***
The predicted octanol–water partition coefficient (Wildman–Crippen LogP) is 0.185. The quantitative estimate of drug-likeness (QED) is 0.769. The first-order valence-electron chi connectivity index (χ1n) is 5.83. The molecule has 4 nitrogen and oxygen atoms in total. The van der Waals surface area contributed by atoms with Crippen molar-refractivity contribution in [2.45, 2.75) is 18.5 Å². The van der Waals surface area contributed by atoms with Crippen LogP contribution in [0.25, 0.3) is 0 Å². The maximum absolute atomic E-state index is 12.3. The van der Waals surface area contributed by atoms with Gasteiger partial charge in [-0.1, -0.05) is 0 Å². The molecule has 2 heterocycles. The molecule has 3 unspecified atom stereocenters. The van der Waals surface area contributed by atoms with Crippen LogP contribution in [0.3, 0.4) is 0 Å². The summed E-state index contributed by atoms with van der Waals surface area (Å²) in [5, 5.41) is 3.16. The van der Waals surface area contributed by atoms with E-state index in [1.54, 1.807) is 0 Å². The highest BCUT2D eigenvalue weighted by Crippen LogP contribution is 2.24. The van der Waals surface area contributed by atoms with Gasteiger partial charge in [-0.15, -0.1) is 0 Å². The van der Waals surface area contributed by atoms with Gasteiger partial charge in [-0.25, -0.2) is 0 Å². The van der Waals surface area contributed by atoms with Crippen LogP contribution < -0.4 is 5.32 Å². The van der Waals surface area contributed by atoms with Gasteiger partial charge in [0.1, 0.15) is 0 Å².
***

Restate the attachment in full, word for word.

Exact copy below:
The predicted octanol–water partition coefficient (Wildman–Crippen LogP) is 0.185. The quantitative estimate of drug-likeness (QED) is 0.769. The first-order valence-electron chi connectivity index (χ1n) is 5.83. The molecule has 4 nitrogen and oxygen atoms in total. The van der Waals surface area contributed by atoms with Crippen molar-refractivity contribution in [2.45, 2.75) is 18.5 Å². The van der Waals surface area contributed by atoms with Crippen LogP contribution in [0.25, 0.3) is 0 Å². The maximum absolute atomic E-state index is 12.3. The van der Waals surface area contributed by atoms with Gasteiger partial charge in [-0.1, -0.05) is 0 Å². The molecule has 2 heterocycles. The molecule has 3 unspecified atom stereocenters. The van der Waals surface area contributed by atoms with Crippen LogP contribution in [0.3, 0.4) is 0 Å². The summed E-state index contributed by atoms with van der Waals surface area (Å²) in [5, 5.41) is 3.16. The van der Waals surface area contributed by atoms with E-state index in [1.54, 1.807) is 0 Å². The highest BCUT2D eigenvalue weighted by Crippen LogP contribution is 2.24. The van der Waals surface area contributed by atoms with Gasteiger partial charge in [-0.15, -0.1) is 0 Å². The van der Waals surface area contributed by atoms with Gasteiger partial charge in [-0.25, -0.2) is 0 Å². The van der Waals surface area contributed by atoms with Crippen LogP contribution < -0.4 is 5.32 Å². The van der Waals surface area contributed by atoms with Gasteiger partial charge in [0.1, 0.15) is 0 Å².